Since the launch of the original Lexus LS back in 1989, which also spearheaded Toyota’s charge in competing squarely with the premium German triumvirate, it has remained a very important model for the marque. With each new generation the model has managed to up the ante as far as technological aspects are concerned. Of course, going toe-to-toe with the Mercedes-Benz S-Class, in particular, and the Audi A8 and BMW 7 Series in general, will take some doing, but after sampling the latest LS 500 F Sport, I think that the Japanese luxury brand is finally carving a good niche for itself. 

I am quite cognisant of what a momentous task it is to try and beat the Germans at their own game; many have tried their luck and came unstuck. Lexus decided to carry on its trajectory of offering an alternative to the establishment. Consistency, it would seem, is starting to pay some dividends for Lexus as it marginally managed to grow its market share locally in recent times. Of course, the ES had a major role to play on that front, so too did the NX and LX, the latter of which should receive an update soon. The LS is now in its fifth generation and has managed to change the status quo as it marks the first LS generation to not feature a V8 engine in the line-up. And while that might sound sacrilegious, there’s method to the madness on Lexus’ part. 


While the now signature spindle grille design of modern Lexus models took some getting used to, I  find them less offensive. It could be a case of familiarity. But whatever it is, the grille can stay. In the LS F Sport in particular, the gloss black painted grille is both sporty and elegant without trying all that hard. There are F Sport badges on the front flanks, while 20” Anthracite alloy wheels, replete with black painted Lexus emblazoned callipers that peer elegantly through the spokes, adds to the sporty repertoire. The L Finesse theme can be seen at the rear with chrome embellished LED lights, while the rear valance houses two chrome tipped tailpipes. It is all done tastefully without detracting from the proviso of blending the executive with the sporty. 



A great deal of craftmanship went into the interior such as the intricate stitching on the door panels and the air vents that run the entire expanse of the dash. There are also aluminium trimmings abound, including the foot pedals, while F Sport-specific items such as the steering wheel, instrument cluster and seats add some extra finesse.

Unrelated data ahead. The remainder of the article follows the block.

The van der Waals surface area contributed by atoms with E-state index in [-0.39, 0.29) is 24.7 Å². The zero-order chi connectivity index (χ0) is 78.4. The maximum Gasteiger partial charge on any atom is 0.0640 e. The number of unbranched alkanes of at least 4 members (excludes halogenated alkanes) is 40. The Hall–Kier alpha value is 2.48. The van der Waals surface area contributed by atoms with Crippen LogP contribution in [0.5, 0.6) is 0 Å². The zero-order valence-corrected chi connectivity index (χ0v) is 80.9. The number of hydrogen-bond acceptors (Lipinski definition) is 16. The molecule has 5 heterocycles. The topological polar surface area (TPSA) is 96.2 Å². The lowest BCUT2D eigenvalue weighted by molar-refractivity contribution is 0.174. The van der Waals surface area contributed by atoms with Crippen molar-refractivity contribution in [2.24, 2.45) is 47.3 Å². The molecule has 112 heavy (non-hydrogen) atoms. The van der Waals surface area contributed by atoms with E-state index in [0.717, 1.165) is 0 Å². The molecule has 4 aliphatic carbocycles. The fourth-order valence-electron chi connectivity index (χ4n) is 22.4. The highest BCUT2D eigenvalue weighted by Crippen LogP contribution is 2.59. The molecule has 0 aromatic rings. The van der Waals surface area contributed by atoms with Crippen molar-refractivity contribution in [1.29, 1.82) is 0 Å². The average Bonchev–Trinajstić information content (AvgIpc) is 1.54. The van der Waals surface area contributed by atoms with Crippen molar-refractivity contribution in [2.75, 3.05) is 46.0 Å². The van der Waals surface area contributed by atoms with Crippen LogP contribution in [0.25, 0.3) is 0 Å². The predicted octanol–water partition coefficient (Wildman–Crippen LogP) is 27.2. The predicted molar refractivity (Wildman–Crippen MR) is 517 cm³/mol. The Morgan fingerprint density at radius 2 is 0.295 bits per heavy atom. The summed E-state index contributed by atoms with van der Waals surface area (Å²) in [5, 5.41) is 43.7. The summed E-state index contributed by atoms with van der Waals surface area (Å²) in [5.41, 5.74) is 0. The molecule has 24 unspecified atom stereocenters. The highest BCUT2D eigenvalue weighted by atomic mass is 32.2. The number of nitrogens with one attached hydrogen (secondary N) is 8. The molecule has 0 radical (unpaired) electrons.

Criticisms, however, can be levelled at the pseudo alcantara roof lining and the flimsy-looking leather of the gear lever boot, which detracts from an otherwise classy cabin. Then there is the infotainment’s track pad controller, which is anything but intuitive to use and Lexus will do best to replace it with a more workable solution. Other than that, the rest of the cabin appointments live up to the model’s sporty executive disposition.  


As mentioned, this is the first LS in the lineage that forgoes V8 power in favour of a 3.5-litre twin turbo V6 that delivers 310 kW and 600 Nm and, to be frank, it is a worthy replacement. Allied to the 10-speed automatic gearbox – essentially a four-speed automatic transmission with six planetary cogs – the LS delivers smooth, progressive power throughout the rev range. We managed around 8.4-litres per 100 km with some careful driving and saw a worst figure of around 11.4-litres per 100 km when we attempted to use the entire quota of 310 kW. Speaking of which, the engine feels particularly peaky in Sport+ mode and takes a bit to get going until you hit the 3,500 r/min twilight zone where it really begins to make some haste. 



Thanks to the F Sport air suspension, the LS remains ever so composed despite the large alloy wheels, while it remains entertaining to hurl into corners with verve, responding with the dexterity befitting a much more compact sport saloon. The LS F Sport manages to blend its executive disposition with sporty elements to arrive at a saloon that is all things to most people. 


It might not be the first port of call for those looking for a sporty yet executive saloon, but I can recommend that it is a worthy alternative to the Germans. I have never driven a more exciting Lexus since the IS F some moons ago. And that alone speaks volumes of the LS 500 F Sport.

Report by LERATO MATEBESE | Images © LEXUS SA 


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